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The Almanac sets $200K goal for Holiday Fund charitable giving drive

Campaign will benefit local nonprofits that serve youth, families and others in need

Volunteer Karen Tseng chucks corn at Cypress Center, one of Second Harvest Food Bank's two San Jose warehouses, on June 16, 2020. Second Harvest is one of the beneficiaries of The Almanac's Holiday Fund. Photo by Magali Gauthier.

The Almanac Holiday Fund campaign to support local nonprofits that provide critical help to those in need is kicking off this week, with the aim of raising $200,000 — every cent of which will be distributed to community agencies.

Through the generosity of local residents and the Holiday Fund's partners, Peninsula service organizations will be able to provide primary medical and preventive health care, bridge educational gaps, put hot food in hungry stomachs, step in with services when times are tough and more.

Recent grants from the Holiday Fund have ensured nonprofits were able to continue their important work of helping others during the pandemic. Second Harvest Food Bank, the largest collector and distributor of food on the Peninsula, met the tremendous increase in needs by serving hundreds of thousands of residents through its network of than 770 agencies and distribution sites in San Mateo and Santa Clara counties.

The Boys & Girls Clubs provided much-needed after-school academic support, enrichment and mentoring to 1,800 low-income K-12 youth at nine locations across Menlo Park, East Palo Alto, and the North Fair Oaks neighborhood of Redwood City.

Contributions to the Holiday Fund will be matched this year, to the extent possible, by generous community organizations, foundations and individuals, including the Rotary Club of Menlo Park Foundation, the William and Flora Hewlett Foundation and the David and Lucile Packard Foundation. And because The Almanac and the Silicon Valley Community Foundation are absorbing all administrative costs to run the fund, 100% of every donation will go directly to an agency for services.

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Last year, Almanac readers and foundations contributed $260,000, which was distributed equally among 10 agencies, listed below.

"Each of these organizations have done a tremendous job in fulfilling their missions to serve Peninsula residents during the pandemic," said Bill Johnson, president and CEO of Embarcadero Media, The Almanac's parent company. "We expect that this year's grants will aid them in the coming year as they determine their paths forward post-COVID."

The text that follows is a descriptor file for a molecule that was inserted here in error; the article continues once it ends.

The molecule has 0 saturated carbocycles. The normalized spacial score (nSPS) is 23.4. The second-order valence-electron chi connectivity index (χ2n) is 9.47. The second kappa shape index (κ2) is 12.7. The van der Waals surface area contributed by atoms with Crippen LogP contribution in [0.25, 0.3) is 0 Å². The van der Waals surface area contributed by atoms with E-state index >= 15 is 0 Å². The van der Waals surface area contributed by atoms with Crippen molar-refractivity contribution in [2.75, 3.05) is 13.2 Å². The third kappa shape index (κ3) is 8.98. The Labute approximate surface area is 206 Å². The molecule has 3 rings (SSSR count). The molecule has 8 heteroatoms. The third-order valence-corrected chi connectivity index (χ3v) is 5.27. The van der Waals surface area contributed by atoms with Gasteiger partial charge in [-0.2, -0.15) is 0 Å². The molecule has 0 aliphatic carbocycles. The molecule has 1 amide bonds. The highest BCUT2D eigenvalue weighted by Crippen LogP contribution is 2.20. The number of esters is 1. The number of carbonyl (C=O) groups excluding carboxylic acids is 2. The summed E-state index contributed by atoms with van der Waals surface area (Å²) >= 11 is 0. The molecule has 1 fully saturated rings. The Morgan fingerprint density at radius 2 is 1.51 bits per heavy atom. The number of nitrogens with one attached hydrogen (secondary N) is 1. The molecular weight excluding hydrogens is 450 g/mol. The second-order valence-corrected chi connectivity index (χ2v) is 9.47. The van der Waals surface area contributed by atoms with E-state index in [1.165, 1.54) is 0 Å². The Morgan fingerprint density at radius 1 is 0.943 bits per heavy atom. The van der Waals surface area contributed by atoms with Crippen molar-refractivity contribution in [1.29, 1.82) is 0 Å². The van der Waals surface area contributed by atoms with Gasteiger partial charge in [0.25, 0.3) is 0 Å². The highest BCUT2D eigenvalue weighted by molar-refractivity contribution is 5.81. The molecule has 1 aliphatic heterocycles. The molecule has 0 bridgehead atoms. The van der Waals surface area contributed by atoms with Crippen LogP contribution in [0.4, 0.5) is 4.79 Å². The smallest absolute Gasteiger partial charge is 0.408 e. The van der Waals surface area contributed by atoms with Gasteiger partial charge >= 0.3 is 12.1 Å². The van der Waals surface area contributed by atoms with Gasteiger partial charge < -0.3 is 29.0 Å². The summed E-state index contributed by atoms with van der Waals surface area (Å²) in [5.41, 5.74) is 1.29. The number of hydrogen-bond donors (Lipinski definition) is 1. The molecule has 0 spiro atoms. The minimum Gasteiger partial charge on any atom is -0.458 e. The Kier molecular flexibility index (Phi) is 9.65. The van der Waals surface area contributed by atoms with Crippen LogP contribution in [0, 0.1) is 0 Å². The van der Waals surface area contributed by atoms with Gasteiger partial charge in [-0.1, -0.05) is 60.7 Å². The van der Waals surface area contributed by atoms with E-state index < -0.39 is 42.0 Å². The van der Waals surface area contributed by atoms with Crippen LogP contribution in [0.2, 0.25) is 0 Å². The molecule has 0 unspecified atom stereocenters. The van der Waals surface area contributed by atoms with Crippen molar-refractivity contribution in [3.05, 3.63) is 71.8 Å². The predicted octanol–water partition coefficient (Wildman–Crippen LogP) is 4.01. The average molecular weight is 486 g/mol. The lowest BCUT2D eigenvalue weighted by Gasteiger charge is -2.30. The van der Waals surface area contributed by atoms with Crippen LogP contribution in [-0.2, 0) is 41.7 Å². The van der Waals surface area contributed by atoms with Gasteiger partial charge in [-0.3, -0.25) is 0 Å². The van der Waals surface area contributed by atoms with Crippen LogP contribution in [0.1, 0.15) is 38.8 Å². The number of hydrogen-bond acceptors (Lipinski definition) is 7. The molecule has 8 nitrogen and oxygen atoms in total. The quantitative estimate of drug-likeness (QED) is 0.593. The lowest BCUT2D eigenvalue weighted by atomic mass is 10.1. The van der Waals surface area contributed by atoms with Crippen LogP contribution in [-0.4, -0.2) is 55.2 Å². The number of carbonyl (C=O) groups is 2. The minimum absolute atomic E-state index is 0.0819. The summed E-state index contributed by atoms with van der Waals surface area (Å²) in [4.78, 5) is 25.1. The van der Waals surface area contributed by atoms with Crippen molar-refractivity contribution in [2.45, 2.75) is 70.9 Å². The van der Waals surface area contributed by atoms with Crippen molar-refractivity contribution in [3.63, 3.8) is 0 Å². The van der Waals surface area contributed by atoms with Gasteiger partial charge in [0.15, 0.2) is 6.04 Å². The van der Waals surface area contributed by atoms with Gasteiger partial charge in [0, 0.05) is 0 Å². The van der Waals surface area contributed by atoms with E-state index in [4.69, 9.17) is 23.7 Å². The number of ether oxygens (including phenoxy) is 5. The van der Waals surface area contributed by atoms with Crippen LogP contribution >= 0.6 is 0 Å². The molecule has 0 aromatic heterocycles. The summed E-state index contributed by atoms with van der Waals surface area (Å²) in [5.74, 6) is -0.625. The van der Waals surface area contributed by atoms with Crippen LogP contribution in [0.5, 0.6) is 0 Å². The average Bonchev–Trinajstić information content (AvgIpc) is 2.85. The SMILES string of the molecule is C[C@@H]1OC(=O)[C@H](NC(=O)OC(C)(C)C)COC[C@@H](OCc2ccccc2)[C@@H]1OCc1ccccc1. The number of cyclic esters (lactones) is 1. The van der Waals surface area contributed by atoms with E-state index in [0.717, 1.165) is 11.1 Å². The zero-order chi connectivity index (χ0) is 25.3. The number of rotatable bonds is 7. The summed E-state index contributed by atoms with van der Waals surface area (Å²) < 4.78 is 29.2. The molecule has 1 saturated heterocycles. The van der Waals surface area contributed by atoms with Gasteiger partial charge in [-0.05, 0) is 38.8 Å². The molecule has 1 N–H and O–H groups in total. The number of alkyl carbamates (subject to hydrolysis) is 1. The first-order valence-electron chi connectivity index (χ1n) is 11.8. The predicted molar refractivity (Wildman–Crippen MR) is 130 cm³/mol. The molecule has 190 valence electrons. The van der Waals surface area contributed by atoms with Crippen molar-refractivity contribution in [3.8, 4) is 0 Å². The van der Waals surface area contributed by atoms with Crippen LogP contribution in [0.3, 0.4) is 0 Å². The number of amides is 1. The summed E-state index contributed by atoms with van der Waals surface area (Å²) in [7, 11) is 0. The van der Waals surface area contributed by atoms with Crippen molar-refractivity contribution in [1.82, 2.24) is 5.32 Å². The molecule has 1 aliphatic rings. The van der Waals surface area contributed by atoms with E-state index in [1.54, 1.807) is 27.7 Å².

Donors to the fund may make contributions in honor of someone special. All donors and their gift amounts will be published in The Almanac unless anonymity is requested. Donations can be made online at siliconvalleycf.org/almanac-holiday-fund. Or go to page 10 of this edition to complete a coupon and donate by check.

The Almanac Holiday Fund is a donor-advised fund of Silicon Valley Community Foundation, a 501(c)(3) charitable organization. A contribution to this fund allows donations to be tax-deductible to the fullest extent of the law.

"Every year, donors to the Holiday Fund demonstrate their compassion and open hearts through their giving," Johnson said. "We hope they'll do the same this year."

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The Holiday Fund campaign will run through early January.

Boys & Girls Clubs

Provides after-school academic support, enrichment, and mentoring for 1,800 low-income K-12 youth at nine locations across Menlo Park, East Palo Alto, and the North Fair Oaks neighborhood of Redwood City.

Ecumenical Hunger Program

Provides emergency food, clothing, household essentials, and sometimes financial assistance to families in need, regardless of religious preference, including Thanksgiving and Christmas baskets for more than 2,000 households.

Fair Oaks Community Center

This multi-service facility, serving the broader Redwood City community, provides assistance with child care, senior programs, citizenship and immigration, housing and employment, and crisis intervention. Programs are available in Spanish and English.

LifeMoves

Provides shelter/housing and supportive services across 18 sites in Silicon Valley and the Peninsula. Serves thousands of homeless families and individuals annually on their path back to permanent housing and self-sufficiency.

Literacy Partners - Menlo Park

Supports literacy programs and projects through fundraising and community awareness. Helps community members enhance their reading, writing and related skills and education to improve their economic, professional and personal well-being.

Ravenswood Family Health Center

Provides primary medical and preventive health care for all ages at its clinic in East Palo Alto. Of the more than 17,000 registered patients, most are low-income and uninsured and live in the ethnically diverse East Palo Alto, Belle Haven, and North Fair Oaks areas.

Second Harvest Food Bank

The largest collector and distributor of food on the Peninsula, Second Harvest Food Bank distributed 52 million pounds of food last year. It gathers donations from individuals and businesses and distributes food to more than 250,000 people each month through more than 770 agencies and distribution sites in San Mateo and Santa Clara counties.

St. Anthony's Padua Dining Room

Serves hundreds of hot meals six days a week to people in need who walk through the doors. Funded by voluntary contributions and community grants, St. Anthony's is the largest dining room for the needy between San Francisco and San Jose. It also offers take-home bags of food, as well as emergency food and clothing assistance.

StarVista

Serves more than 32,000 people throughout San Mateo County, including children, young people and families, with counseling, prevention, early intervention, education, and residential programs. StarVista also provides crisis intervention and suicide prevention services including a 24-hour suicide crisis hotline, an alcohol and drug helpline, and a parent support hotline.

Upward Scholars